Raise cigarette tax but use the cash to help people quit

By on 12/03/2014 in Blog

Director of Public Health, Dr Adrian Phillips, reflects on calls for an inflation busting tax rise on cigarettes.

  • Q) Is higher taxation the way to end the UK’s ongoing deadly relationship with cigarettes?
  • A) It could certainly help – especially if we spend the additional money sensibly.

To mark No Smoking Day, 80 leading UK health organisations are calling for a five per cent above inflation increase on cigarette tax in next week's budget.

According to the British Heart Foundation, nearly half of all ex-smokers think the controversial move to increase tax on cigarettes would help more smokers quit.

The research goes onto predict that increasing tax by five per cent would help 104,400 smokers quit, saving 479 lives in the first year alone.

Impressive figures.

But what if we went one step further? What if we took the estimated £485 million raised by a five per cent tax increase and ploughed it directly into public health initiatives designed to help people quit smoking?

A tax hike alone will be seen by many as little more than a measure designed to punish smokers for their addiction. And if governments continue viewing smokers as a ‘cash cow’, just how serious are they about helping people quit the deadly habit?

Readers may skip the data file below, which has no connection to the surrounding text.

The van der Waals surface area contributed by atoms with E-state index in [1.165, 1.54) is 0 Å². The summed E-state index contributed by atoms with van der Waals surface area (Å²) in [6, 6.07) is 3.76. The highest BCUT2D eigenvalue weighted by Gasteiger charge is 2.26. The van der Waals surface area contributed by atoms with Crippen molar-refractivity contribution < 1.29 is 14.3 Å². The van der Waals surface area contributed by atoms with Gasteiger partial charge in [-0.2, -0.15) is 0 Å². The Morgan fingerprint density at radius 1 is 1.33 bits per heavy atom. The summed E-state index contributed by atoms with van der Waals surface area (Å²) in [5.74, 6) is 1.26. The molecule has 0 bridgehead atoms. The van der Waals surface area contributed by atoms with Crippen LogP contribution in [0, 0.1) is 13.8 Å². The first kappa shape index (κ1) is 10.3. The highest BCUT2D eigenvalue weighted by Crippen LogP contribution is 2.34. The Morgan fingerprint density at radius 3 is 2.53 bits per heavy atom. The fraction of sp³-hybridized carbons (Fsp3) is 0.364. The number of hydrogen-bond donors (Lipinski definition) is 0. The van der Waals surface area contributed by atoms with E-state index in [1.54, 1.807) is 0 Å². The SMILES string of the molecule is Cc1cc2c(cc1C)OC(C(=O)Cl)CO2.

But if any additional tax revenue was spent on the very projects that would help the two-thirds of smokers who want to quit, it would be far easier to defend a rise.

So what would we spend the money on?

We know that Stop Smoking Services can transform people’s lives but we could also be a little more creative.

Here in Birmingham we’ve found that the desire to get fit and active often goes hand in hand with a decision to quit smoking. So we could use our share of the £485 million to further expand our Be Active and Active Parks offer - supporting the Stop Smoking Service with a free physical activity offer.

We could help people quit and get fit.

We withdrew support for the Responsibility Deal last year when the Government backtracked on the issue of standardised packaging for cigarettes. What better way for the Government to demonstrate just how serious it is about tackling smoking than to boost cessation programmes up and down the country by almost £500 million a year?

Then we can move onto standardised packaging…

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